Saturday, February 12, 2005

More on Meat
You may wonder where yesterday's rant against Tyson came from. There is a large Tyson plant near where I am currently living and as I have been doing research on immigrants (mostly from Mexico) in the area, it became an unavoidable issue. Tyson recruits among the foreign community here - it is the only people who are willing to work there. A student of mine has actually been following the case closely as part of some collaborative research we are doing.

As the student and I have discussed the project and where to go from here, I suggested she look into the consumption side. What are people concerned about when they purchase beef? Is there any way to inform them of the struggles and dangers workers in the meatpacking industry face? Would they care?

The only concerns consumers seem to have is the price of meat. For the few who have other concerns, they focus on one of three issues. The quality of the meat, the safety of the meat, or the treatment of the animals themselves. No one seems to think about the workers who labor to bring the cuts of meat to your table.

Let me illustrate. Take a look at the site for Whole FoodsMarket on meat. Now, I must say that I love shopping at Whole Foods (although there isn't one anywhere around here) and I have purchased meat there of very good quality. The page goes into detail how the beef is safe and natural, thus addressing the health concerns the consumer may have. It also discusses how the animals are treated humanely, thus addressing some of the ethical concerns of consumers. There is no mention of the meat packers in the slaughterhouses, however. I don't doubt that Whole Foods is probably concerned with the ethical treatment of workers. The fact that they don't mention it just illustrates that it is not a concern for consumers, even the enlightened Whole Foods consumer.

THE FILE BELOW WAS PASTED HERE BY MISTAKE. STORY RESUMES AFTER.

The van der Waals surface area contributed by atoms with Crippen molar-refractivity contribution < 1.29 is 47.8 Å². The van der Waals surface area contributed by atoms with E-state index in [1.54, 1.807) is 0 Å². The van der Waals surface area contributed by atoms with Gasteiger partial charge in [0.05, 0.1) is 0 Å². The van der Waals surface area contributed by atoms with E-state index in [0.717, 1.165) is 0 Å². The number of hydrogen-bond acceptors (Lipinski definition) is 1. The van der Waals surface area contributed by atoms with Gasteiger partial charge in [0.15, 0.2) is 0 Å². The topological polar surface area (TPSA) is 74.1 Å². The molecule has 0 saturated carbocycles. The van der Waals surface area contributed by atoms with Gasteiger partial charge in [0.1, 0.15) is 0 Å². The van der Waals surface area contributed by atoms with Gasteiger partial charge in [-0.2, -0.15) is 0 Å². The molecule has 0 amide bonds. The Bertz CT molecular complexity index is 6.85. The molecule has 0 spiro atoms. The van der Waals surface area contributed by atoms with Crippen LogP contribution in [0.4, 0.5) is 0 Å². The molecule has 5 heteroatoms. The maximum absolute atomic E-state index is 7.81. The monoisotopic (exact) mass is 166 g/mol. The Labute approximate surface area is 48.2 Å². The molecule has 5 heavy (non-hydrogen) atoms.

Consumers are more concerned about the ethical treatment of animals than of people. I am not saying that people are more important than animals, but there should be at least equal concern. Should there not?

It is a sad state of affairs.


On a separate meat related note. As I was watching television this evening, I noticed a commerical for Pizza Hut featuring the muppets. In one scene, Miss Piggy is about to eat a slice with pepperoni on it.

Is that not cannibalism?

That too just seems very wrong.

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